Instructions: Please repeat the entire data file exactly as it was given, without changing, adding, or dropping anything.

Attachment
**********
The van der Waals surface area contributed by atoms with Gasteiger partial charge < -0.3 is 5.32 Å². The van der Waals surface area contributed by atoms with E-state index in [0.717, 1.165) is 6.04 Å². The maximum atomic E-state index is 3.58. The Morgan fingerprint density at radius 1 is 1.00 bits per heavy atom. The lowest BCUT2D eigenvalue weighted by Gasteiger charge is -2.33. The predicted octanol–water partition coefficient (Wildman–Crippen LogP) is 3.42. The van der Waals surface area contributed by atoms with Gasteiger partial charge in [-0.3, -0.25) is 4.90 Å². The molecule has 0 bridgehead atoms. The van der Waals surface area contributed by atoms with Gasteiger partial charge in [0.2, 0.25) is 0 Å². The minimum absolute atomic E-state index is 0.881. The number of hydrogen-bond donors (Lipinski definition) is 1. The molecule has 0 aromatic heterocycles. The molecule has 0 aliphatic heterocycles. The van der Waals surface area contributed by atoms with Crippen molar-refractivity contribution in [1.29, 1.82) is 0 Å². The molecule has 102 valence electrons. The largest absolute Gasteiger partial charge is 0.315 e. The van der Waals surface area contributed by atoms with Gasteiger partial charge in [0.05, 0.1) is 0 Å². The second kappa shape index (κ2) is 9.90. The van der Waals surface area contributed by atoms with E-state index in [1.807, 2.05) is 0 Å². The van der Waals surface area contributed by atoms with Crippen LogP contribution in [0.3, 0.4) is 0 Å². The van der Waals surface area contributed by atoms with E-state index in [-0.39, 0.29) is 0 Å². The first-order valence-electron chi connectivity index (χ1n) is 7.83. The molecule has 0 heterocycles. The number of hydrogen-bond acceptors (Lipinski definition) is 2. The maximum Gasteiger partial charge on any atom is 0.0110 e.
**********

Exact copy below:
The van der Waals surface area contributed by atoms with Gasteiger partial charge < -0.3 is 5.32 Å². The van der Waals surface area contributed by atoms with E-state index in [0.717, 1.165) is 6.04 Å². The maximum atomic E-state index is 3.58. The Morgan fingerprint density at radius 1 is 1.00 bits per heavy atom. The lowest BCUT2D eigenvalue weighted by Gasteiger charge is -2.33. The predicted octanol–water partition coefficient (Wildman–Crippen LogP) is 3.42. The van der Waals surface area contributed by atoms with Gasteiger partial charge in [-0.3, -0.25) is 4.90 Å². The molecule has 0 bridgehead atoms. The van der Waals surface area contributed by atoms with Gasteiger partial charge in [0.2, 0.25) is 0 Å². The minimum absolute atomic E-state index is 0.881. The number of hydrogen-bond donors (Lipinski definition) is 1. The molecule has 0 aromatic heterocycles. The molecule has 0 aliphatic heterocycles. The van der Waals surface area contributed by atoms with Crippen molar-refractivity contribution in [1.29, 1.82) is 0 Å². The molecule has 102 valence electrons. The largest absolute Gasteiger partial charge is 0.315 e. The van der Waals surface area contributed by atoms with Gasteiger partial charge in [0.05, 0.1) is 0 Å². The second kappa shape index (κ2) is 9.90. The van der Waals surface area contributed by atoms with E-state index in [1.807, 2.05) is 0 Å². The van der Waals surface area contributed by atoms with Crippen LogP contribution in [0.3, 0.4) is 0 Å². The van der Waals surface area contributed by atoms with E-state index in [-0.39, 0.29) is 0 Å². The first-order valence-electron chi connectivity index (χ1n) is 7.83. The molecule has 0 heterocycles. The number of hydrogen-bond acceptors (Lipinski definition) is 2. The maximum Gasteiger partial charge on any atom is 0.0110 e.